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CASE NO. 5007 CRB-4-05-10
COMPENSATION REVIEW BOARD
WORKERS’ COMPENSATION COMMISSION
SEPTEMBER 22, 2006
The claimant was represented by Dana P. Lonergan, Esq., Law Offices of Dana P. Lonergan, LLC, 4154 Madison Avenue, 1st Floor, Trumbull, CT 06611.
The respondents were represented by Thomas Galvin Cotter, Esq., Cotter Rooney LLP, 2336 Main Street, Stratford, CT 06615.
This Petition for Review from the September 26, 2005 Finding and Award of the Commissioner acting for the Fourth District was heard April 28, 2006 before a Compensation Review Board panel consisting of the Commission Chairman John A. Mastropietro and Commissioners Donald H. Doyle, Jr., and Nancy E. Salerno.
JOHN A. MASTROPIETRO, CHAIRMAN. The respondents have petitioned for review from the September 26, 2005 Finding and Award of the Commissioner acting for the Fourth District. They bring forth on appeal challenges to the trier’s denial of their Motion to Correct, and the trier’s finding of a compensable cervical spine injury. We find no error, and affirm the trial commissioner’s decision.
The claimant was employed as a claims analyst for the respondent on May 4, 2000, during which employment she alleges that she injured her shoulders pushing a computer monitor on her desk. A voluntary agreement was approved on August 14, 2001 accepting the bilateral shoulder strain. The primary issue at trial was whether the claimant’s current cervical condition arises out of that injury. The claimant was involved in a motor vehicle accident on March 22, 1993, that resulted in injuries to her neck. At one point during her treatment for those injuries, Dr. Lewis, an orthopedic surgeon, identified a 50% loss of range of neck motion. A second motor vehicle accident on September 2, 1994, again resulted in neck injuries, and the claimant treated with Dr. Lewis for a contusion of the cervical spine until March 9, 1995.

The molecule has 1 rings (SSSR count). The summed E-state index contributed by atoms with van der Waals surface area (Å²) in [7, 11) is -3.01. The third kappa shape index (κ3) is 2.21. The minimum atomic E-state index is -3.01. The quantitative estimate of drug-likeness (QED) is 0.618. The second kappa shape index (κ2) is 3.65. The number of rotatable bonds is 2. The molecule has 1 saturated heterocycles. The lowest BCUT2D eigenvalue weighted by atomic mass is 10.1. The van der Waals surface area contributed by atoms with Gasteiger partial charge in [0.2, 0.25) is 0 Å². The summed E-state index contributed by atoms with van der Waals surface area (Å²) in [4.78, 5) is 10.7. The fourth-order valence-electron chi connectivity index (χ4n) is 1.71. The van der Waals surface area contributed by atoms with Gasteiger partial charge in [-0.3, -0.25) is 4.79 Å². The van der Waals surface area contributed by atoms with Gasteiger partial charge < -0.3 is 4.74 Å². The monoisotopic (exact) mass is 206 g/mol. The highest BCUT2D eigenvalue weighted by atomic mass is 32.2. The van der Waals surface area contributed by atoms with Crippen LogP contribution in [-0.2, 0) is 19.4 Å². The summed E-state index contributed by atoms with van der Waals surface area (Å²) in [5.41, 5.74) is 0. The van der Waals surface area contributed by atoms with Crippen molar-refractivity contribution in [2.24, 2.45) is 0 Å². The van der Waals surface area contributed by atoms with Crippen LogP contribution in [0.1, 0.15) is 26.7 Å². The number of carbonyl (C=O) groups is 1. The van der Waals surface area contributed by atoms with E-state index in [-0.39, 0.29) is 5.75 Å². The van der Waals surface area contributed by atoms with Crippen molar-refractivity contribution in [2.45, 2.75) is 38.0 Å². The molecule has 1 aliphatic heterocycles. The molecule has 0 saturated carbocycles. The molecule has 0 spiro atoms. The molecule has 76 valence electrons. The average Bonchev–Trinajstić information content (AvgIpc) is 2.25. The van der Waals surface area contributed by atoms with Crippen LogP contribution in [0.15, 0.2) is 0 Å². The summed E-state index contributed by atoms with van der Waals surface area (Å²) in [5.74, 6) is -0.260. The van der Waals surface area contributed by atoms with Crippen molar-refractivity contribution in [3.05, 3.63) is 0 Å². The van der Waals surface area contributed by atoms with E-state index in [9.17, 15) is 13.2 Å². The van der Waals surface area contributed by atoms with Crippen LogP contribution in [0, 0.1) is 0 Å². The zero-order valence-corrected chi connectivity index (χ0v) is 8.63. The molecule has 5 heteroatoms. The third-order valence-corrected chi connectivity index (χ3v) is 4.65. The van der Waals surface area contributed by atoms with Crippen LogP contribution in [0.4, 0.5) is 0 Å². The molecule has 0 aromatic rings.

Following the May 4, 2000 injury, the claimant again treated with Dr. Lewis. When she saw him on May 18, 2000, he diagnosed her with cervical radiculopathy, impingement syndrome of the right shoulder, and a tear in the trapezius muscle of the left shoulder. He also noted pain radiating into the right upper extremity and into the ring and little fingers. Dr. Lewis identified a 50% loss of motion in the cervical spine, though x-rays were negative. An MRI on November 8, 2000 revealed mild cord impingement at C4-5, with a probable disc protrusion at C6-7. Mild degenerative disc changes also existed at C5-6. A neurosurgeon, Dr. Mastroianni, on December 12, 2000 reported a herniated disc at C4-5 causing bilateral C5 radiculopathy, and advised an anterior cervical discectomy with bone graft fusion and cervical plate fixation.